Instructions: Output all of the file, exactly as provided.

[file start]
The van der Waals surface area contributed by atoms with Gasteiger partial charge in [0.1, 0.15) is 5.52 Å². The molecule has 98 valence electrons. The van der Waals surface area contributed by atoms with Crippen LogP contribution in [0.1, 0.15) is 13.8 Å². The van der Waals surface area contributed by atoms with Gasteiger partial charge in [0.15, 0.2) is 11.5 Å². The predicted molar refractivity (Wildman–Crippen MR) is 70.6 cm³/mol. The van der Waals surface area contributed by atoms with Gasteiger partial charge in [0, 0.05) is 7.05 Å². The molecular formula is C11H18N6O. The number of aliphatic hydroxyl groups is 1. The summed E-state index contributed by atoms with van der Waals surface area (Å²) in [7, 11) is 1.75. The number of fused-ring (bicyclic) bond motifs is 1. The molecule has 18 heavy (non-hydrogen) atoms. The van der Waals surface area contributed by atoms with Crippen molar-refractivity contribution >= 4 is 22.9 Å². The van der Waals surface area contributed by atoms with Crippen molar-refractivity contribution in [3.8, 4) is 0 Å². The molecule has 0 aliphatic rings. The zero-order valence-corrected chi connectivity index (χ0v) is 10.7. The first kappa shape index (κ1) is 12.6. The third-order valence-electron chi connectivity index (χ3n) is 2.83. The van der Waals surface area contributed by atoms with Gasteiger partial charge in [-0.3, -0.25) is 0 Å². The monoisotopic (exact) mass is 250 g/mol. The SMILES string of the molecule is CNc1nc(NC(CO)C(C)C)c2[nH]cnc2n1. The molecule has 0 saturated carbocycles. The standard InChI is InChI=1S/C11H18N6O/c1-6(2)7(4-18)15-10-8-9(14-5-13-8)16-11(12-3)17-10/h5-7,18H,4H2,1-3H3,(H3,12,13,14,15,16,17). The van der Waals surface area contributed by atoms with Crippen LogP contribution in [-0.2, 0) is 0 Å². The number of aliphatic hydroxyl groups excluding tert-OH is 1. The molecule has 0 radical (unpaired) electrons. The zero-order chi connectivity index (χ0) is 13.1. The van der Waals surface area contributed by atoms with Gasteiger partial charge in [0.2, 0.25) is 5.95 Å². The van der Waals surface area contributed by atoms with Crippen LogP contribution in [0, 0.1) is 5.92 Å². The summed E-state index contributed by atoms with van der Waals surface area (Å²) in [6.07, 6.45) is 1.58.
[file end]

The van der Waals surface area contributed by atoms with Gasteiger partial charge in [0.1, 0.15) is 5.52 Å². The molecule has 98 valence electrons. The van der Waals surface area contributed by atoms with Crippen LogP contribution in [0.1, 0.15) is 13.8 Å². The van der Waals surface area contributed by atoms with Gasteiger partial charge in [0.15, 0.2) is 11.5 Å². The predicted molar refractivity (Wildman–Crippen MR) is 70.6 cm³/mol. The van der Waals surface area contributed by atoms with Gasteiger partial charge in [0, 0.05) is 7.05 Å². The molecular formula is C11H18N6O. The number of aliphatic hydroxyl groups is 1. The summed E-state index contributed by atoms with van der Waals surface area (Å²) in [7, 11) is 1.75. The number of fused-ring (bicyclic) bond motifs is 1. The molecule has 18 heavy (non-hydrogen) atoms. The van der Waals surface area contributed by atoms with Crippen molar-refractivity contribution >= 4 is 22.9 Å². The van der Waals surface area contributed by atoms with Crippen molar-refractivity contribution in [3.8, 4) is 0 Å². The molecule has 0 aliphatic rings. The zero-order valence-corrected chi connectivity index (χ0v) is 10.7. The first kappa shape index (κ1) is 12.6. The third-order valence-electron chi connectivity index (χ3n) is 2.83. The van der Waals surface area contributed by atoms with Gasteiger partial charge in [-0.3, -0.25) is 0 Å². The monoisotopic (exact) mass is 250 g/mol. The SMILES string of the molecule is CNc1nc(NC(CO)C(C)C)c2[nH]cnc2n1. The molecule has 0 saturated carbocycles. The standard InChI is InChI=1S/C11H18N6O/c1-6(2)7(4-18)15-10-8-9(14-5-13-8)16-11(12-3)17-10/h5-7,18H,4H2,1-3H3,(H3,12,13,14,15,16,17). The van der Waals surface area contributed by atoms with Crippen LogP contribution in [-0.2, 0) is 0 Å². The number of aliphatic hydroxyl groups excluding tert-OH is 1. The molecule has 0 radical (unpaired) electrons. The zero-order chi connectivity index (χ0) is 13.1. The van der Waals surface area contributed by atoms with Gasteiger partial charge in [0.2, 0.25) is 5.95 Å². The van der Waals surface area contributed by atoms with Crippen LogP contribution in [0, 0.1) is 5.92 Å². The summed E-state index contributed by atoms with van der Waals surface area (Å²) in [6.07, 6.45) is 1.58.